Diving the Great Barrier Reef: Part Three

Click to read Part One and Part Two of the adventures of Ian and me on the Great Barrier Reef!

Reef sharks – photo by Tom Fone

Bad Canadian!!

Dive #4 (kind of) – The One Where I Am Officially Banned From Diving

I am lying on a metal board floating in the ocean in a wetsuit two sizes too big for me.  The night air is cool and I can feel the water sloshing around in my suit uncomfortably.  It’s maybe 22 degrees or warmer, and being from Canada, that temperature should have felt just balmy.  But I’m shivering with the cold and my teeth are chattering – I know, I am the worst Canadian ever!

The whole point of a wetsuit is to keep the water against your skin, warming you up in the process, but it doesn’t seem to be working.  I’m almost regretting the fact that I’m out here and not lying on the sofa watching an old episode of Buffy the Vampire Slayer and drinking wine from a box, which is how I normally spend an evening.

Best. Night. Ever.

Life is good

After a disastrous dive earlier today, where my friend Ian and I both panicked and re-surfaced without our instructor, it had been highly recommended to us that we not participate in the night dive this evening – which seemed a fair punishment for being THE WORST.  So Ian spent the afternoon taking Advil and chugging water, and I lay out in the sun on the top deck of our boat like a beached whale, listening to mildly offensive hip hop on my phone and trying to forget that I had run out of air and almost died a most pathetic death just a few short hours ago.

As compensation for the fact that we were being politely banned from the night dive, Gary*, the dive supervisor, and Mark, our former dive guide, had said we could still go out and watch the shark action from just off the boat.  Hence the floating board and the oversized wetsuit.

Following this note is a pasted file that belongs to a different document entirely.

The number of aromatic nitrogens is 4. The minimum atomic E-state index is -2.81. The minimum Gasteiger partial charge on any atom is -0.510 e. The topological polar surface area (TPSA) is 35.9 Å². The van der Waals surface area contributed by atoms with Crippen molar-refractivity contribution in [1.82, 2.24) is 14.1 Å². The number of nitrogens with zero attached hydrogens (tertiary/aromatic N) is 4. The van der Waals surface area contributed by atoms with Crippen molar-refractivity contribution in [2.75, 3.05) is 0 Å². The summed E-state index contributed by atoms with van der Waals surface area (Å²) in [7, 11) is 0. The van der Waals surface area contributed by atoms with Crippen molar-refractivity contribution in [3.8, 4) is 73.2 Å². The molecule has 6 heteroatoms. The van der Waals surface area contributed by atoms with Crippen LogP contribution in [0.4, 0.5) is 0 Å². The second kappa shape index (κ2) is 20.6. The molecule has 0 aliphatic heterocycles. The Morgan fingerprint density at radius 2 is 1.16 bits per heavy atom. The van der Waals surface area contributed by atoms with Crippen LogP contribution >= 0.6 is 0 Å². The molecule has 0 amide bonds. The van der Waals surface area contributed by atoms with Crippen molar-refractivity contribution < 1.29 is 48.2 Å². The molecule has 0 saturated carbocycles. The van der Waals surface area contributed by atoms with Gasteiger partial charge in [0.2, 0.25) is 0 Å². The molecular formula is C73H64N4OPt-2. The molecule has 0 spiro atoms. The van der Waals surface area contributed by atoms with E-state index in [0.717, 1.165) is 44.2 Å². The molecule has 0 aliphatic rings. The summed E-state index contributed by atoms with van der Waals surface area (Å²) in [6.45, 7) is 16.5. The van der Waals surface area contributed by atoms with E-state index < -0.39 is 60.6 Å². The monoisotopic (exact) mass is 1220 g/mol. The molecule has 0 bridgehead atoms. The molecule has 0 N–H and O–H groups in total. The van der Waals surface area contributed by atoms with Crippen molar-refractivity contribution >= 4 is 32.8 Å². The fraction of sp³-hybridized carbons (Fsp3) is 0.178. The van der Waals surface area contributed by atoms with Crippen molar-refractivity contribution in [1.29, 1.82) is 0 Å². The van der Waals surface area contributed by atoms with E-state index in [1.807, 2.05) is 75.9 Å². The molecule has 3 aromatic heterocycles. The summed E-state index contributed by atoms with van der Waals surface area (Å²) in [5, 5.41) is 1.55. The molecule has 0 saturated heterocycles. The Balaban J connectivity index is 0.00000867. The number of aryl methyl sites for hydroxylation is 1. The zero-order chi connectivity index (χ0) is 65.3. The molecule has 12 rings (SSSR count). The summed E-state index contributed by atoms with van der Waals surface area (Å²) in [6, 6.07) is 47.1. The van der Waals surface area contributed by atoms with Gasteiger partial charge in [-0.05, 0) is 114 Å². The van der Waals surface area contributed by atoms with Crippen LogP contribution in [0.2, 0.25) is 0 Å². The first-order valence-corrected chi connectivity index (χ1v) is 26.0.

My sad attempt at underwater night photography

“You’ve seen how bad things can get… Well, they can get a whole lot worse!”

What we were lying on resembled an overturned chain link fence, attached to the boat so we wouldn’t accidentally float away to New Zealand.  We put on our snorkel masks and, breathing through the air tubes, we could easily see the reef sharks, giant trevally, and red bass that our diving counterparts were swimming with.  Gary and Mark had assured us that the reef sharks were harmless and would pretty much need to be violently pummeled in the head before they paid us any attention.  Although I trusted the guides, I was still a little put off by their conniving grins and the giant white daggers protruding from their mouths.  As they circled below us, I had the thought that just a few drops of blood in here could turn this into a scene from Deep Blue Sea, minus the impassioned speech from Samuel L. Jackson.

More weirdness as I attempt night photography

Ian and I watch the trevallies and the red bass slowly making their way over the reef while eyeing the other nocturnal reef inhabitants carefully.  Above us, Mark is dropping bits of bread into the ocean close to our heads, causing me to jump in alarm as sleepy-looking fish would suddenly become alert and snatch the desired morsel just inches away from my face.

I pull my head out of the water and glance up at Mark.

Idiots banned from feeding fish

“Can I feed them?” I ask him eagerly.

“Uh… no,” he answers.

Awkward silence.

I guess not diving well also precludes me from being able to throw a piece of bread accurately into the water.

***

What underwater night photography should look like – photo by Tom Fone

Before the dive, Gary and another guide had gone over the new site with us during the post-dinner briefing.

Gary had dramatically told the group with the gravitas of a funeral eulogizer, “Tonight, you get to play… GOD!”

He held up a small underwater flashlight for all of us to see.  “The trevallies aren’t the brightest crayons in the box, shall we say, and they’re pretty much blind in the dark.  So they’ll follow you around once they see you with the light.  And when they see another fish in your light, they’ll go for it.  That’s their dinner.”

He looked around at us with a solemn glare.  “So tonight, with this flashlight, you will decide who lives and who dies.”

With great power comes great responsibility

***